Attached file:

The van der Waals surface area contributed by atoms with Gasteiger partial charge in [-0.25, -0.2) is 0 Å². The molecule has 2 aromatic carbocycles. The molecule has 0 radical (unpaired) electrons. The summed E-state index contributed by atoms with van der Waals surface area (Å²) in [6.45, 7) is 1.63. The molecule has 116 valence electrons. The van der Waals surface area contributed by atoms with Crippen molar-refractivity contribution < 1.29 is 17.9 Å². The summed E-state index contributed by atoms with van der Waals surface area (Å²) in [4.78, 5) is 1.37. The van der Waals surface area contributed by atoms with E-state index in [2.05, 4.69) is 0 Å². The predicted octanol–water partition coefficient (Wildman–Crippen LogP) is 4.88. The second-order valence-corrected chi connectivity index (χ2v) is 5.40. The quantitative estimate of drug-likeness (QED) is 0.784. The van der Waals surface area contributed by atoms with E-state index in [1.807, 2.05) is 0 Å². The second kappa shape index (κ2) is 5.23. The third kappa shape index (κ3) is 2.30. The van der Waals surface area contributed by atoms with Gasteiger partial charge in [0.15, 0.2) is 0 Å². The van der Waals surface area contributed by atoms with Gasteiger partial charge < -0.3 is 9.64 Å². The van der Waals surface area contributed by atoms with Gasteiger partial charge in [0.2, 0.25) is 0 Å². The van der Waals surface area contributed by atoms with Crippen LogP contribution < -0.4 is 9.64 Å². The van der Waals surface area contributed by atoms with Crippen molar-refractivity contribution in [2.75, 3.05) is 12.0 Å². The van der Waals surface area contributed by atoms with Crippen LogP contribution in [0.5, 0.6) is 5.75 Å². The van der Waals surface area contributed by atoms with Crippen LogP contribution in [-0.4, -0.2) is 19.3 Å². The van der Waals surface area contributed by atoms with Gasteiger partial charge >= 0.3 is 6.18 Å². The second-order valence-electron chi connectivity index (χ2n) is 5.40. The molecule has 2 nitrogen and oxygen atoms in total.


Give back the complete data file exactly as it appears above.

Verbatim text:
The van der Waals surface area contributed by atoms with Gasteiger partial charge in [-0.25, -0.2) is 0 Å². The molecule has 2 aromatic carbocycles. The molecule has 0 radical (unpaired) electrons. The summed E-state index contributed by atoms with van der Waals surface area (Å²) in [6.45, 7) is 1.63. The molecule has 116 valence electrons. The van der Waals surface area contributed by atoms with Crippen molar-refractivity contribution < 1.29 is 17.9 Å². The summed E-state index contributed by atoms with van der Waals surface area (Å²) in [4.78, 5) is 1.37. The van der Waals surface area contributed by atoms with E-state index in [2.05, 4.69) is 0 Å². The predicted octanol–water partition coefficient (Wildman–Crippen LogP) is 4.88. The second-order valence-corrected chi connectivity index (χ2v) is 5.40. The quantitative estimate of drug-likeness (QED) is 0.784. The van der Waals surface area contributed by atoms with E-state index in [1.807, 2.05) is 0 Å². The second kappa shape index (κ2) is 5.23. The third kappa shape index (κ3) is 2.30. The van der Waals surface area contributed by atoms with Gasteiger partial charge in [0.15, 0.2) is 0 Å². The van der Waals surface area contributed by atoms with Gasteiger partial charge < -0.3 is 9.64 Å². The van der Waals surface area contributed by atoms with Gasteiger partial charge in [0.2, 0.25) is 0 Å². The van der Waals surface area contributed by atoms with Crippen LogP contribution < -0.4 is 9.64 Å². The van der Waals surface area contributed by atoms with Crippen molar-refractivity contribution in [2.75, 3.05) is 12.0 Å². The van der Waals surface area contributed by atoms with Crippen LogP contribution in [0.5, 0.6) is 5.75 Å². The van der Waals surface area contributed by atoms with Crippen LogP contribution in [-0.4, -0.2) is 19.3 Å². The van der Waals surface area contributed by atoms with Gasteiger partial charge >= 0.3 is 6.18 Å². The second-order valence-electron chi connectivity index (χ2n) is 5.40. The molecule has 2 nitrogen and oxygen atoms in total.